Nepali Assamese monkeys may be a separate species
Kathmandu, November 20
In the fifth Asian Primate Symposium held in Sri Lanka from 17 to 22 October this year, eminent primatologists have agreed that the Nepali Assamese monkeys may be a separate species from Assamese monkeys found elsewhere.
Primatologist and wildlife expert Dr Mukesh Kumar Chalise, one of the participants from Nepal, had presented a detailed report for the symposium.
The Assam macaque (Macaque assamensis), more commonly called the Assamese monkey, is a macaque of the Old World monkey family listed as Near Threatened by IUCN since 2008. Assamese monkeys generally live at a height of around 600 metres to 1800 metres from the sea level, and have a yellowish-grey to dark-brown fur.
“But the Assamese monkeys in Nepal live around 150 metres to over 2500 metres from sea level, and have white fur around their necks and face and varies greatly from that of other Assamese monkeys in other parts of the world,” Dr Chalise said.
He added “Such variation in coloration and distribution for Assamese monkeys have not been recorded in any part of the world. Primatologists must therefore explore the possibility that the Assamese monkeys in Nepal are a separate species and continue research on the matter.”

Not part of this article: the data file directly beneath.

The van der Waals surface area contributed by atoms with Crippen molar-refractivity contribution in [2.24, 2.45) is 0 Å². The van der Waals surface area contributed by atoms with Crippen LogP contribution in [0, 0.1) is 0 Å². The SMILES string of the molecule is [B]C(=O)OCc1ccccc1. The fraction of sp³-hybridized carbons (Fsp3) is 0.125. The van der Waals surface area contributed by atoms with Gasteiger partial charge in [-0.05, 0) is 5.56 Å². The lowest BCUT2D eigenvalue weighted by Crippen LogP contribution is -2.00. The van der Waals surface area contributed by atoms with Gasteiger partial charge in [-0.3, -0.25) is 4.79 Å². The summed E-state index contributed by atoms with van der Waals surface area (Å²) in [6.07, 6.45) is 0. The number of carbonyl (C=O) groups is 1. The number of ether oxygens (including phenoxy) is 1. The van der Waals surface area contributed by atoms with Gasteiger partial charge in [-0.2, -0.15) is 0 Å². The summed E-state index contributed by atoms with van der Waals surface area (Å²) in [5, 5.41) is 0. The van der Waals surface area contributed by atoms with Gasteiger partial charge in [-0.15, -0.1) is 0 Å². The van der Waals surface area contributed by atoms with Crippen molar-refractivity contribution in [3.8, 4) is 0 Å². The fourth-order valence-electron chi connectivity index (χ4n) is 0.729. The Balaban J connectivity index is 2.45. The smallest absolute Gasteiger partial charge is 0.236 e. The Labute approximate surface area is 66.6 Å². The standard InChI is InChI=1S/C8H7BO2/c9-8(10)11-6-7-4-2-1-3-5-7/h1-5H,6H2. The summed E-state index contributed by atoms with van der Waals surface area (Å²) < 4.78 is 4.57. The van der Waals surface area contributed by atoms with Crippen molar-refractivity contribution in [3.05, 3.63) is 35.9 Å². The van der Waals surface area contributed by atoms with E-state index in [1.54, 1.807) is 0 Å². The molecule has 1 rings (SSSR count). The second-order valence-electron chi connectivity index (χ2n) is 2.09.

Scientists have now started genetic analysis of the Nepali Assamese monkeys . In Nepal, the Assamese monkey is found in Chatara of Koshi region, which is 150 metres above sea level, in Bridim of Rasuwa, which is around 2528 metres above sea level and in Khayokot of Darchula, around 2500 metres above sea level.
Dr Chalise said “The body and facial coloration for the Nepali Assamese monkeys also differ in males and females from what is so far described for the population of this species.
However, further taxonomic investigation is needed before confirming that they are a separate species.”
Dr Chalise and his team members have been researching on the Nepali Assamese monkeys since 1997.
A genetic analysis of the Nepali Assamese monkeys will be of great significance in understanding the evolution and dispersal of these macaques along the Himalayan foothills.